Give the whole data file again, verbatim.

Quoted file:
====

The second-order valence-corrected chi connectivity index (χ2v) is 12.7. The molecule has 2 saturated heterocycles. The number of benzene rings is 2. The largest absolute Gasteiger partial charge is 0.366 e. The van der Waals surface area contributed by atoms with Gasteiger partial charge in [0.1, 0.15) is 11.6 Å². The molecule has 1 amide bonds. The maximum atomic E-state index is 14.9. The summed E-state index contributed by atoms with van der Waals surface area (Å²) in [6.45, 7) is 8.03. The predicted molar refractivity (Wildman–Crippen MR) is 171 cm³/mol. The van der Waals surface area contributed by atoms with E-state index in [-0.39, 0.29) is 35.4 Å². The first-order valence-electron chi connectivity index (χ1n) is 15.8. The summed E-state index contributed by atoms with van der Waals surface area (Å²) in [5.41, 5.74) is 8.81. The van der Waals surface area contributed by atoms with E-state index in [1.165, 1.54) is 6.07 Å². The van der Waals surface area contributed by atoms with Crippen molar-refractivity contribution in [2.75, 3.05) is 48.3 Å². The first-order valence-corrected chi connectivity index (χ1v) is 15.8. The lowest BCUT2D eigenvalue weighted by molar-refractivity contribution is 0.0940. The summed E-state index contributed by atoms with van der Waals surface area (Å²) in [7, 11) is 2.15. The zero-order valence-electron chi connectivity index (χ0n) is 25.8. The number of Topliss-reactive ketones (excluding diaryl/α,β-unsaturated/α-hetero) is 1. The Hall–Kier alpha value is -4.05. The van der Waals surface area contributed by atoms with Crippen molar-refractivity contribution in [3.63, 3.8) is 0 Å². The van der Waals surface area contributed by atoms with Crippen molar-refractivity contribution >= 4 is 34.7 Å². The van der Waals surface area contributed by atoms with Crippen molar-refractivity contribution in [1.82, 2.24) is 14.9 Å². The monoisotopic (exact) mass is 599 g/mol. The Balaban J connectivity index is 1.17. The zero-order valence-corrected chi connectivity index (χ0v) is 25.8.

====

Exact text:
The second-order valence-corrected chi connectivity index (χ2v) is 12.7. The molecule has 2 saturated heterocycles. The number of benzene rings is 2. The largest absolute Gasteiger partial charge is 0.366 e. The van der Waals surface area contributed by atoms with Gasteiger partial charge in [0.1, 0.15) is 11.6 Å². The molecule has 1 amide bonds. The maximum atomic E-state index is 14.9. The summed E-state index contributed by atoms with van der Waals surface area (Å²) in [6.45, 7) is 8.03. The predicted molar refractivity (Wildman–Crippen MR) is 171 cm³/mol. The van der Waals surface area contributed by atoms with E-state index in [-0.39, 0.29) is 35.4 Å². The first-order valence-electron chi connectivity index (χ1n) is 15.8. The summed E-state index contributed by atoms with van der Waals surface area (Å²) in [5.41, 5.74) is 8.81. The van der Waals surface area contributed by atoms with E-state index in [1.165, 1.54) is 6.07 Å². The van der Waals surface area contributed by atoms with Crippen molar-refractivity contribution in [2.75, 3.05) is 48.3 Å². The first-order valence-corrected chi connectivity index (χ1v) is 15.8. The lowest BCUT2D eigenvalue weighted by molar-refractivity contribution is 0.0940. The summed E-state index contributed by atoms with van der Waals surface area (Å²) in [7, 11) is 2.15. The zero-order valence-electron chi connectivity index (χ0n) is 25.8. The number of Topliss-reactive ketones (excluding diaryl/α,β-unsaturated/α-hetero) is 1. The Hall–Kier alpha value is -4.05. The van der Waals surface area contributed by atoms with Crippen molar-refractivity contribution in [3.63, 3.8) is 0 Å². The van der Waals surface area contributed by atoms with Crippen molar-refractivity contribution >= 4 is 34.7 Å². The van der Waals surface area contributed by atoms with Crippen molar-refractivity contribution in [1.82, 2.24) is 14.9 Å². The monoisotopic (exact) mass is 599 g/mol. The Balaban J connectivity index is 1.17. The zero-order valence-corrected chi connectivity index (χ0v) is 25.8.